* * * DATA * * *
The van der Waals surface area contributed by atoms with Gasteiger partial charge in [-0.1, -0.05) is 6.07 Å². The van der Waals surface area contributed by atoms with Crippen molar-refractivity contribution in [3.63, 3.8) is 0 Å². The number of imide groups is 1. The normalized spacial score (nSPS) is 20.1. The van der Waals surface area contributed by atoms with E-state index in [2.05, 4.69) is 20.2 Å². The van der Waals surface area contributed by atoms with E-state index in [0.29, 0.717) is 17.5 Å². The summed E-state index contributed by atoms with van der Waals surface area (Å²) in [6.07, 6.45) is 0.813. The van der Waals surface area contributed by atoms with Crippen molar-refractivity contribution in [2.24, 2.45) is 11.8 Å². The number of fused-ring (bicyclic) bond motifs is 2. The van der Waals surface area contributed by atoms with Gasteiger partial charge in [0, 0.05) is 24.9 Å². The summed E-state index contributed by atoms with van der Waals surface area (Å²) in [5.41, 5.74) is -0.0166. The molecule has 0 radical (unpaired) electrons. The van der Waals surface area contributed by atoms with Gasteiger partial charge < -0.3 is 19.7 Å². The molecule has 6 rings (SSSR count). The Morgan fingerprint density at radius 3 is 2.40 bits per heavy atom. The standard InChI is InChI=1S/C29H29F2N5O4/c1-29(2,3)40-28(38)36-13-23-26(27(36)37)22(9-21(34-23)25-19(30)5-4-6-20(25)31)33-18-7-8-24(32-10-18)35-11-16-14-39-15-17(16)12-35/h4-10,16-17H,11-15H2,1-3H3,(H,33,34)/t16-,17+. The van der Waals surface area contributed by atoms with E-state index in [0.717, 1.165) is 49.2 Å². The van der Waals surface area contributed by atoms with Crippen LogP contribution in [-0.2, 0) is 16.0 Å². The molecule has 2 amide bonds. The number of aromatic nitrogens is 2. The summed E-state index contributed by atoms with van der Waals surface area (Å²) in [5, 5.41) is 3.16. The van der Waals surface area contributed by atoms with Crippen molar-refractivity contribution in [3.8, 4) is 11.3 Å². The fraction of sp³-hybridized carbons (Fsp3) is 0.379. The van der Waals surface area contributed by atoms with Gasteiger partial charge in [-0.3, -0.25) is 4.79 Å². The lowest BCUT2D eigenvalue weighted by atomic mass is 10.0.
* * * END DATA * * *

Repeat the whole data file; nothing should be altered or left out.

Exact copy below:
The van der Waals surface area contributed by atoms with Gasteiger partial charge in [-0.1, -0.05) is 6.07 Å². The van der Waals surface area contributed by atoms with Crippen molar-refractivity contribution in [3.63, 3.8) is 0 Å². The number of imide groups is 1. The normalized spacial score (nSPS) is 20.1. The van der Waals surface area contributed by atoms with E-state index in [2.05, 4.69) is 20.2 Å². The van der Waals surface area contributed by atoms with E-state index in [0.29, 0.717) is 17.5 Å². The summed E-state index contributed by atoms with van der Waals surface area (Å²) in [6.07, 6.45) is 0.813. The van der Waals surface area contributed by atoms with Crippen molar-refractivity contribution in [2.24, 2.45) is 11.8 Å². The number of fused-ring (bicyclic) bond motifs is 2. The van der Waals surface area contributed by atoms with Gasteiger partial charge in [0, 0.05) is 24.9 Å². The summed E-state index contributed by atoms with van der Waals surface area (Å²) in [5.41, 5.74) is -0.0166. The molecule has 0 radical (unpaired) electrons. The van der Waals surface area contributed by atoms with Gasteiger partial charge < -0.3 is 19.7 Å². The molecule has 6 rings (SSSR count). The Morgan fingerprint density at radius 3 is 2.40 bits per heavy atom. The standard InChI is InChI=1S/C29H29F2N5O4/c1-29(2,3)40-28(38)36-13-23-26(27(36)37)22(9-21(34-23)25-19(30)5-4-6-20(25)31)33-18-7-8-24(32-10-18)35-11-16-14-39-15-17(16)12-35/h4-10,16-17H,11-15H2,1-3H3,(H,33,34)/t16-,17+. The van der Waals surface area contributed by atoms with E-state index in [0.717, 1.165) is 49.2 Å². The van der Waals surface area contributed by atoms with Crippen LogP contribution in [-0.2, 0) is 16.0 Å². The molecule has 2 amide bonds. The number of aromatic nitrogens is 2. The summed E-state index contributed by atoms with van der Waals surface area (Å²) in [5, 5.41) is 3.16. The van der Waals surface area contributed by atoms with Crippen molar-refractivity contribution in [3.8, 4) is 11.3 Å². The fraction of sp³-hybridized carbons (Fsp3) is 0.379. The van der Waals surface area contributed by atoms with Gasteiger partial charge in [-0.3, -0.25) is 4.79 Å². The lowest BCUT2D eigenvalue weighted by atomic mass is 10.0.